As with all components of creative playing, melodic embellishment is a technique that comes rather naturally with experience. If you are just beginning to acquaint yourself in this area, you can be a step above the crowd of beginners by keeping one simple idea in mind and use it as a guide: always maintain respect for your melody.
Don’t Fall Into The Same Trap
Truly, this is where the average beginner misses the mark. With the intention of sounding “pro,” efforts are aimed to perform impressive, dazzling improvisational lines. It’s pretty easy to spot these players because their playing comes across as a bit unbalanced. The melody is adhered to throughout the form of the piece and then, suddenly, the listener is subject to a flair of scales, patterns, and arpeggios that generally fall short of being lyrical or coherent.
There is nothing wrong with playing elaborate lines. However, even the professional stylist who is capable of performing them tastefully has a genuine appreciation for the melody first and foremost. I once had a harmony teacher in college who happened to be an awesome trumpet player. His improvisations were, indeed, dazzling. He was an awesome bebop player. While conducting one of the classes, the topic at hand was improvisation. He stated without hesitation that he never learned to improvise via the use of scales, patterns, or the like. Rather, he always kept the melody in mind and he simply embellished it by playing around it.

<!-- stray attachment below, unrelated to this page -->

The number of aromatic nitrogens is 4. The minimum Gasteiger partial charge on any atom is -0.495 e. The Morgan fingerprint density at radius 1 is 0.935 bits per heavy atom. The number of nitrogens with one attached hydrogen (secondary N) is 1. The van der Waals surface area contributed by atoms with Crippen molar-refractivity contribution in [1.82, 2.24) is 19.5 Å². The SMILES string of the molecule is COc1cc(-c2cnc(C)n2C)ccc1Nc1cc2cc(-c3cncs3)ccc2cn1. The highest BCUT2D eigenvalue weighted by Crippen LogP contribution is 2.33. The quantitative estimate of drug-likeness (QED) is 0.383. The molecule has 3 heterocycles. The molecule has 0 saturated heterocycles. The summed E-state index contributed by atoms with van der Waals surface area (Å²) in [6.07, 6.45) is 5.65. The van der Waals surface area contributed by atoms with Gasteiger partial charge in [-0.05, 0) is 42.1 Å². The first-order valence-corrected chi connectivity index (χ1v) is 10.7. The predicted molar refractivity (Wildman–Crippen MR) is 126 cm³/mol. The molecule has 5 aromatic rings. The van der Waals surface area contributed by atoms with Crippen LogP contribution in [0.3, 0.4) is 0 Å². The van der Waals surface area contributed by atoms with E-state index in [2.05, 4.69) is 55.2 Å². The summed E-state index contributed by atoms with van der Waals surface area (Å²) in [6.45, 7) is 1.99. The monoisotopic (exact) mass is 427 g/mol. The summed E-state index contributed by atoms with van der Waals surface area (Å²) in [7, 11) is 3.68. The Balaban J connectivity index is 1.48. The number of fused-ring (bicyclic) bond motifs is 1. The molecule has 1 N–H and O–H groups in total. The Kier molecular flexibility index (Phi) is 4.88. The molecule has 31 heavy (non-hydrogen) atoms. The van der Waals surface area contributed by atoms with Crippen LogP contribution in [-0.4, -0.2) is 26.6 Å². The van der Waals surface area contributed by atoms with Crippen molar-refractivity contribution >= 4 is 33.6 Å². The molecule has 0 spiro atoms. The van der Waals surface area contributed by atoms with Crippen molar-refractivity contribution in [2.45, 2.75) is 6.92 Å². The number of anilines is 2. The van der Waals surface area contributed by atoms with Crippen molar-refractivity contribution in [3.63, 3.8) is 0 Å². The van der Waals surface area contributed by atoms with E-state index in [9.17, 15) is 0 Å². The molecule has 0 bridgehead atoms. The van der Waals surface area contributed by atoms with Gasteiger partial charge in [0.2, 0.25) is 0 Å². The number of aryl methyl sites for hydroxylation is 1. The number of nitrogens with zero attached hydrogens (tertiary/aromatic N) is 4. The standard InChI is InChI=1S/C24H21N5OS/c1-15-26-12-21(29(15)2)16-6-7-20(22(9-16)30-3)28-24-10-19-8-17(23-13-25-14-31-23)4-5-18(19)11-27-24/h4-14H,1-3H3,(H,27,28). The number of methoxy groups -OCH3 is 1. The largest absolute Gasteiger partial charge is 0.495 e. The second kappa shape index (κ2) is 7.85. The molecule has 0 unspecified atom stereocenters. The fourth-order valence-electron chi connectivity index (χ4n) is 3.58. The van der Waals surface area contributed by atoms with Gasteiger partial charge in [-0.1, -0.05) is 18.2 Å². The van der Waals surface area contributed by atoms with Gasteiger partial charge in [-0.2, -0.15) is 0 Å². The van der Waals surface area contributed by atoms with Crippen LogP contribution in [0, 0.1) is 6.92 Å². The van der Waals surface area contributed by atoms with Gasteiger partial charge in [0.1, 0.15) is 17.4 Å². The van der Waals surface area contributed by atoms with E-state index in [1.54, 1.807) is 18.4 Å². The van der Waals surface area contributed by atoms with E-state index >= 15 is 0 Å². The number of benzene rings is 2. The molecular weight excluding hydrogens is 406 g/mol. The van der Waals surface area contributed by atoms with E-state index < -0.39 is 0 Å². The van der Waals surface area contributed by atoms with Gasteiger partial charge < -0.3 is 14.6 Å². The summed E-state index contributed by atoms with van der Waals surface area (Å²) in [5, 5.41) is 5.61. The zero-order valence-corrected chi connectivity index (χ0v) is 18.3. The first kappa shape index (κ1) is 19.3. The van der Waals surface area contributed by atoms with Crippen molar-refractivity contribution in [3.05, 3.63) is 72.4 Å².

Notice, in the video below, how piano legends Oscar Peterson and Count Basie convey to the listener that less can, indeed, be more:
Keep It Simple And Tasteful
I’ll say it here. If you aspire to truly be a tasteful player, you will train yourself to allow the melody to be your guide. Yes, deviate from it by playing neighboring scale tones or notes that are a half step away. Then come back to the melody. Of course, you won’t limit yourself to half steps and whole steps but it’s a nice start for developing confidence in this area of melodic embellishment. The One Improvisation Secret You Must Know is nice little online video/guidebook combo that can help you in this area.
Again, keep it simple. You see, the more confident you become with subtle embellishments, the easier and more natural it will eventually be for you to take it to another level. The tasteful, seasoned improvisers know this from experience. Jazz trumpeter, bandleader, composer, and singer Dizzy Gillespie once said, “It’s taken me all my life to learn what not to play.” Any aspiring improviser can truly learn from those wise words.